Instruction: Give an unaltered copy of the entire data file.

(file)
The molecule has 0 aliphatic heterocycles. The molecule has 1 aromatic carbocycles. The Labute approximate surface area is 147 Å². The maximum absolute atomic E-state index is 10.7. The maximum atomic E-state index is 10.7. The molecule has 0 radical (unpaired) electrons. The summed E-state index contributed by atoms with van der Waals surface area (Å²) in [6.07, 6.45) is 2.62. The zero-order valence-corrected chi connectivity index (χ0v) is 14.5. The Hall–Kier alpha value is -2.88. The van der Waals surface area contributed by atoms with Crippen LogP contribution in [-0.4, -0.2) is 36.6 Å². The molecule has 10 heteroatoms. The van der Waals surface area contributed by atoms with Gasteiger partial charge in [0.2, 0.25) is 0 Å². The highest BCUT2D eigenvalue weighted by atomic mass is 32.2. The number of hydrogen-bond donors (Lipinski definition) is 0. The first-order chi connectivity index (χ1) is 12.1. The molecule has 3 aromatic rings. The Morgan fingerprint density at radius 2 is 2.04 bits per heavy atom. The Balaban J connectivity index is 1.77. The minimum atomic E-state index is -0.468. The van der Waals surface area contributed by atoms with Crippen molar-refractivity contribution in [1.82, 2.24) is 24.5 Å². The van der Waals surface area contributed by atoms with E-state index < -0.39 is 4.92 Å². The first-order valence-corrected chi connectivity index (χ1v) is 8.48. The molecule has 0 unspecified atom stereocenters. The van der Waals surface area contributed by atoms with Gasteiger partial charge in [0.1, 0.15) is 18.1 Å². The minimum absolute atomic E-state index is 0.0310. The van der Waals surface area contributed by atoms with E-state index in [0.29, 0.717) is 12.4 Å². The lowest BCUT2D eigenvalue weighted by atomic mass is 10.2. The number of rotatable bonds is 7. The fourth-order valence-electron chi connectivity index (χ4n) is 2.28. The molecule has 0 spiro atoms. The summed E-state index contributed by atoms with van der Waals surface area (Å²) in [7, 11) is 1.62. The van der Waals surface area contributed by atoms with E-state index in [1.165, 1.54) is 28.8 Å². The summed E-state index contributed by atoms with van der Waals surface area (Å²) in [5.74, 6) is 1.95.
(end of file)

The molecule has 0 aliphatic heterocycles. The molecule has 1 aromatic carbocycles. The Labute approximate surface area is 147 Å². The maximum absolute atomic E-state index is 10.7. The maximum atomic E-state index is 10.7. The molecule has 0 radical (unpaired) electrons. The summed E-state index contributed by atoms with van der Waals surface area (Å²) in [6.07, 6.45) is 2.62. The zero-order valence-corrected chi connectivity index (χ0v) is 14.5. The Hall–Kier alpha value is -2.88. The van der Waals surface area contributed by atoms with Crippen LogP contribution in [-0.4, -0.2) is 36.6 Å². The molecule has 10 heteroatoms. The van der Waals surface area contributed by atoms with Gasteiger partial charge in [0.2, 0.25) is 0 Å². The highest BCUT2D eigenvalue weighted by atomic mass is 32.2. The number of hydrogen-bond donors (Lipinski definition) is 0. The first-order chi connectivity index (χ1) is 12.1. The molecule has 3 aromatic rings. The Morgan fingerprint density at radius 2 is 2.04 bits per heavy atom. The Balaban J connectivity index is 1.77. The minimum atomic E-state index is -0.468. The van der Waals surface area contributed by atoms with Crippen molar-refractivity contribution in [1.82, 2.24) is 24.5 Å². The van der Waals surface area contributed by atoms with E-state index < -0.39 is 4.92 Å². The first-order valence-corrected chi connectivity index (χ1v) is 8.48. The molecule has 0 unspecified atom stereocenters. The van der Waals surface area contributed by atoms with Gasteiger partial charge in [0.1, 0.15) is 18.1 Å². The minimum absolute atomic E-state index is 0.0310. The van der Waals surface area contributed by atoms with E-state index in [0.29, 0.717) is 12.4 Å². The lowest BCUT2D eigenvalue weighted by atomic mass is 10.2. The number of rotatable bonds is 7. The fourth-order valence-electron chi connectivity index (χ4n) is 2.28. The molecule has 0 spiro atoms. The summed E-state index contributed by atoms with van der Waals surface area (Å²) in [7, 11) is 1.62. The van der Waals surface area contributed by atoms with E-state index in [1.165, 1.54) is 28.8 Å². The summed E-state index contributed by atoms with van der Waals surface area (Å²) in [5.74, 6) is 1.95.